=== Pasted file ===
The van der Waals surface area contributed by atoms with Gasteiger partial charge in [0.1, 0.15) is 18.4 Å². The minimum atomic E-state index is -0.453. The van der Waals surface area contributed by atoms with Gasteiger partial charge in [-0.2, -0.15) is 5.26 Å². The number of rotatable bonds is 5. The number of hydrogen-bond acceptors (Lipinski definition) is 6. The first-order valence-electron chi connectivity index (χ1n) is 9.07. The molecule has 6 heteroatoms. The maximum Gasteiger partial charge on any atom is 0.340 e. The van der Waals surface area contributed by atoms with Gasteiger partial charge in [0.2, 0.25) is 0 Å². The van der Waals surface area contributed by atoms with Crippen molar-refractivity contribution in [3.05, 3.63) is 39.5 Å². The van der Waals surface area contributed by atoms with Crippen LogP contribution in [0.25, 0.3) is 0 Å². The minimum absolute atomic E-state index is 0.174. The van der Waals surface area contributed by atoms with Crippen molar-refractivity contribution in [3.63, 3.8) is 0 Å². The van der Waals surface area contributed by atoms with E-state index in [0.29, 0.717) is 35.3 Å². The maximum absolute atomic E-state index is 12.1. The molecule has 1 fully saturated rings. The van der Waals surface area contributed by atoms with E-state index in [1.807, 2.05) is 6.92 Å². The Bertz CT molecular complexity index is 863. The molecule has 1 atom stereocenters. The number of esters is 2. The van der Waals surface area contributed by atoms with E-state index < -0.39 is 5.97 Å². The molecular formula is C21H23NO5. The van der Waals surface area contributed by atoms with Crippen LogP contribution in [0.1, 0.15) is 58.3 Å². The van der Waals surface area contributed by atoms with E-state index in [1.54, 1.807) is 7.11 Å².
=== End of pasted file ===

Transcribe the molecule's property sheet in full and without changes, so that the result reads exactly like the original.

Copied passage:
The van der Waals surface area contributed by atoms with Gasteiger partial charge in [0.1, 0.15) is 18.4 Å². The minimum atomic E-state index is -0.453. The van der Waals surface area contributed by atoms with Gasteiger partial charge in [-0.2, -0.15) is 5.26 Å². The number of rotatable bonds is 5. The number of hydrogen-bond acceptors (Lipinski definition) is 6. The first-order valence-electron chi connectivity index (χ1n) is 9.07. The molecule has 6 heteroatoms. The maximum Gasteiger partial charge on any atom is 0.340 e. The van der Waals surface area contributed by atoms with Gasteiger partial charge in [0.2, 0.25) is 0 Å². The van der Waals surface area contributed by atoms with Crippen molar-refractivity contribution in [3.05, 3.63) is 39.5 Å². The van der Waals surface area contributed by atoms with Crippen LogP contribution in [0.25, 0.3) is 0 Å². The minimum absolute atomic E-state index is 0.174. The van der Waals surface area contributed by atoms with Crippen molar-refractivity contribution in [3.63, 3.8) is 0 Å². The van der Waals surface area contributed by atoms with E-state index in [0.29, 0.717) is 35.3 Å². The maximum absolute atomic E-state index is 12.1. The molecule has 1 fully saturated rings. The van der Waals surface area contributed by atoms with E-state index in [1.807, 2.05) is 6.92 Å². The Bertz CT molecular complexity index is 863. The molecule has 1 atom stereocenters. The number of esters is 2. The van der Waals surface area contributed by atoms with E-state index < -0.39 is 5.97 Å². The molecular formula is C21H23NO5. The van der Waals surface area contributed by atoms with Crippen LogP contribution in [0.1, 0.15) is 58.3 Å². The van der Waals surface area contributed by atoms with E-state index in [1.54, 1.807) is 7.11 Å².